New Research Division Publication: " Russia’s Approach to Conflict – Implications for NATO’s Deterrence and Defence"
- Research Paper 111: "Russia’s Approach to Conflict – Implications for NATO’s Deterrence and Defence", by Dave Johnson.
In this paper, the author (a senior member of the International Staff at NATO Headquarters) makes the point that NATO’s traditional preparations for collective defence and its Article 5 commitments face a significant challenge in Russia’s approach to conflict, which combines many well-known elements with modern concepts and capabilities in a holistic, multi-dimensional and flexible approach that targets perceived weaknesses of the Alliance. He argues that the Russian approach was initially labelled by some in the West after the start of the Ukraine crisis as “hybrid” warfare and treated as a new phenomenon. However, it has gradually been recognised that the capabilities and methods used by Russia in its aggressive actions are not new or unique, although there are some innovations in their application. One important innovation is exploitation of ambiguity, both of intent and attribution.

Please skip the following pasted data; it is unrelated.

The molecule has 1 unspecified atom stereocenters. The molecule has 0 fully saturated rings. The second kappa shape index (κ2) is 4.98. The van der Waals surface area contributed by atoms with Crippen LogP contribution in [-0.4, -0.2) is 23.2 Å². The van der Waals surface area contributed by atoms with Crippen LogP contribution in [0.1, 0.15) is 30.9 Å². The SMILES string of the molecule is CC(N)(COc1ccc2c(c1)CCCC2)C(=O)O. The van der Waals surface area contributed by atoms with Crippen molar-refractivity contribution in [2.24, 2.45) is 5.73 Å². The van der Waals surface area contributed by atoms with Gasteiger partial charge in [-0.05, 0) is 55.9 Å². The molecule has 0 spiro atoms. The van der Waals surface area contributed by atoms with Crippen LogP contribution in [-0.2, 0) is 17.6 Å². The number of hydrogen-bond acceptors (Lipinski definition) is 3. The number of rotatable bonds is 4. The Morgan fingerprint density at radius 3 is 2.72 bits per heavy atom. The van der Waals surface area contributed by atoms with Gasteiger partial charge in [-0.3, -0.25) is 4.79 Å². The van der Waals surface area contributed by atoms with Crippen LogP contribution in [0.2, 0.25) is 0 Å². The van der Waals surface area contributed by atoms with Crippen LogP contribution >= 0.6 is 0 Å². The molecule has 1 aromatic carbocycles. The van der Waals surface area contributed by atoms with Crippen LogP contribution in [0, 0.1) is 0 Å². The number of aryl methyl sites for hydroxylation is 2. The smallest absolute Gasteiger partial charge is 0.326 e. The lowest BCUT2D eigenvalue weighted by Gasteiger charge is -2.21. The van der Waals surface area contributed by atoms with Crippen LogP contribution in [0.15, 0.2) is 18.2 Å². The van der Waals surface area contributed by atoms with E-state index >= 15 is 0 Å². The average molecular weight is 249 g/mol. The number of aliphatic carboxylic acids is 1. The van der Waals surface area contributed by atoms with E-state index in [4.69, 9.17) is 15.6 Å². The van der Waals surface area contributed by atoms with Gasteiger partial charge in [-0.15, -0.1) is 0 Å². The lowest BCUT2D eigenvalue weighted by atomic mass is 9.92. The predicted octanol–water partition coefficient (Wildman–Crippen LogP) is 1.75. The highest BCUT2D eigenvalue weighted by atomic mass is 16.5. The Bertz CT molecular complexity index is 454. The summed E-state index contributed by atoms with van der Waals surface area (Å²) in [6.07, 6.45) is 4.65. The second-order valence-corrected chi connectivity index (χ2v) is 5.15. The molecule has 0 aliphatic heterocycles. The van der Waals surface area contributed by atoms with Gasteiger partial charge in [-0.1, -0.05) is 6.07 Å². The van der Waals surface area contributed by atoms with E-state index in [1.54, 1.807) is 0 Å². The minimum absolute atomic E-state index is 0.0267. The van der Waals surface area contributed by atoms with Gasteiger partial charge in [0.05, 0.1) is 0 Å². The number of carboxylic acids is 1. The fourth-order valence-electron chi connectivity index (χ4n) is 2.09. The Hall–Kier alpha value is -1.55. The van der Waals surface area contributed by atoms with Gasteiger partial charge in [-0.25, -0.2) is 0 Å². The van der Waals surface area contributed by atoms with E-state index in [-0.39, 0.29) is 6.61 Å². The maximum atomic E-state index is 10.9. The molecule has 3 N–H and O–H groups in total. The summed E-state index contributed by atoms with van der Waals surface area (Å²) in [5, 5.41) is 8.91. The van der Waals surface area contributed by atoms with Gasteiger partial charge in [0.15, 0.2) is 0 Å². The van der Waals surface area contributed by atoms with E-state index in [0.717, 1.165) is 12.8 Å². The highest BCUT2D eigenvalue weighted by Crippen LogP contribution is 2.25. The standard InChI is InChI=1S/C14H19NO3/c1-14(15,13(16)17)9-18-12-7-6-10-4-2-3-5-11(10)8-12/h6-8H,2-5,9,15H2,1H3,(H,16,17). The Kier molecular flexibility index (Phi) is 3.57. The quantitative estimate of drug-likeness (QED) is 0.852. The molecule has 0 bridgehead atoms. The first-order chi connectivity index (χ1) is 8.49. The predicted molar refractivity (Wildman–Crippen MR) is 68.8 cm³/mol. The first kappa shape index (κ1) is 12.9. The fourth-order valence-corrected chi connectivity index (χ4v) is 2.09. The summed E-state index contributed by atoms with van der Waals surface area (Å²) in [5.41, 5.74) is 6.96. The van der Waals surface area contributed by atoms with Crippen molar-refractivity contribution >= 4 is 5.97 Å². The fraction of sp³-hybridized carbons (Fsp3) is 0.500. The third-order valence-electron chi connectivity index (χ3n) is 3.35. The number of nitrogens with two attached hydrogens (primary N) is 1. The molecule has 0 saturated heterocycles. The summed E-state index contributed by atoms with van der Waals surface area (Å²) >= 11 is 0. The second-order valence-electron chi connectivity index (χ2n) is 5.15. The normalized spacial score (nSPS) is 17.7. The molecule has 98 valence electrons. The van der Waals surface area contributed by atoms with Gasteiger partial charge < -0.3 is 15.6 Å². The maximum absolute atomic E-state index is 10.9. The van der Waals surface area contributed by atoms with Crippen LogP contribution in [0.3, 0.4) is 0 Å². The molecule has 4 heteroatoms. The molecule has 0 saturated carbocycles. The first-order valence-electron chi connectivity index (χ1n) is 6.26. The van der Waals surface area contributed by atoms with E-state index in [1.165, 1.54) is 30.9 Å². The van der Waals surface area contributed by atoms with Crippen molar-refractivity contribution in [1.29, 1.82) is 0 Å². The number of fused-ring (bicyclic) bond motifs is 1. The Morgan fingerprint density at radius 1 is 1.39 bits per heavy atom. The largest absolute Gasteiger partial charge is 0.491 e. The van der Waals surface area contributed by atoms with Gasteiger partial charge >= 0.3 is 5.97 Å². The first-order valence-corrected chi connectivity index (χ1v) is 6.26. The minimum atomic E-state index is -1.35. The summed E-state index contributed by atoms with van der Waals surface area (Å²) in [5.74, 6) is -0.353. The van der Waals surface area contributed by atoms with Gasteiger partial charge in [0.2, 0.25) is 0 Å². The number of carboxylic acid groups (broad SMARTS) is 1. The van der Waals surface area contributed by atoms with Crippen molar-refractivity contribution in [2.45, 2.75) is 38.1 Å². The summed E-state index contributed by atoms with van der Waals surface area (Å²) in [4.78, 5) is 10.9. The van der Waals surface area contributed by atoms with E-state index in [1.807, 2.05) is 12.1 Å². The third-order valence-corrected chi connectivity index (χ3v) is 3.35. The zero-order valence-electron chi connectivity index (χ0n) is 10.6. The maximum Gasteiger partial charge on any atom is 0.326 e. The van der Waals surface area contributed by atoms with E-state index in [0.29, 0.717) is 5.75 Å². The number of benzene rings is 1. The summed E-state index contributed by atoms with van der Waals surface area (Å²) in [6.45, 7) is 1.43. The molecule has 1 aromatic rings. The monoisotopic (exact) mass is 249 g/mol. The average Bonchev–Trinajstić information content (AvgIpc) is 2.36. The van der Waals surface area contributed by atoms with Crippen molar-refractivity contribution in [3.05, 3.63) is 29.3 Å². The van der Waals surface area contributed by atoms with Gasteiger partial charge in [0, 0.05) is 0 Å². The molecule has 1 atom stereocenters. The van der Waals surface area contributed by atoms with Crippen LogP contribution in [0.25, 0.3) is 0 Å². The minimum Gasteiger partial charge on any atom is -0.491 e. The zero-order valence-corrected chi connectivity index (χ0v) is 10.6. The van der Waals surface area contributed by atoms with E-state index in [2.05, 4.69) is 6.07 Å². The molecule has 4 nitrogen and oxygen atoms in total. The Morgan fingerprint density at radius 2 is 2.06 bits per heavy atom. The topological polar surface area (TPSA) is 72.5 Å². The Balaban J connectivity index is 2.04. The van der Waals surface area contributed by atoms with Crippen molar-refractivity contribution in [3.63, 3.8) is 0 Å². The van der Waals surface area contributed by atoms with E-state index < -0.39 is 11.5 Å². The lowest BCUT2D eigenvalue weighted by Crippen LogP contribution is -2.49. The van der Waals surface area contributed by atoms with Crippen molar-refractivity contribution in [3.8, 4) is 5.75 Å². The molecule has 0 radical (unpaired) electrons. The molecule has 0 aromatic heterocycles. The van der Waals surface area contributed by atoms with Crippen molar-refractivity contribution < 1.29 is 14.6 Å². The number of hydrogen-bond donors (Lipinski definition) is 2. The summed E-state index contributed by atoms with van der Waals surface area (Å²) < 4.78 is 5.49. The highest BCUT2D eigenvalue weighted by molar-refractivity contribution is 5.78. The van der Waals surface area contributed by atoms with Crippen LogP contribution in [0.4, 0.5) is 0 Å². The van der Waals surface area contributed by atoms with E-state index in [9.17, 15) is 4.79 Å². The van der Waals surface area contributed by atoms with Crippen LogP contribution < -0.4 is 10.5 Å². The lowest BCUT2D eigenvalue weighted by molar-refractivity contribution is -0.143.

Contrary to NATO’s aspirations toward a constructive relationship, Russia almost certainly views itself as being in a conflict with “the West” at a level short of openly declared war. Among the many serious implications of this state-of-play are the requirement to build comprehensive situational awareness from the tactical to the decision-making level; to adapt and enhance NATO indications and warning capabilities; to re-focus and enhance intelligence efforts; to adapt practices and procedures to cope with fast-developing situations; and to establish close practical cooperation with the European Union and other relevant organisations that may play complementary roles in responding to hybrid threats.
The pattern that has emerged over the last several years of Russian aggression on its borders requires that NATO take steps to ensure its own defence. The Wales Summit decisions to implement the Readiness Action Plan and the Defence Investment Pledge are vital steps in that direction. But a clearer focus on Moscow’s clear doctrinal statements in the context of its overall pattern of behaviour will help the Alliance to focus those efforts more effectively and to adapt further as necessary. Without a full appreciation of the conceptual elements of the Russian approach to conflict, as John G. Hines and George F. Kraus wrote nearly 30 years ago in an earlier era of high tensions between the Alliance and its aggressive neighbor to the east, NATO’s Allies could “be in danger of losing our edge, if not the competition, because we have been outflanked in the area of strategic and operational thinking.”
Dr Jeffrey Larsen, Division Head Research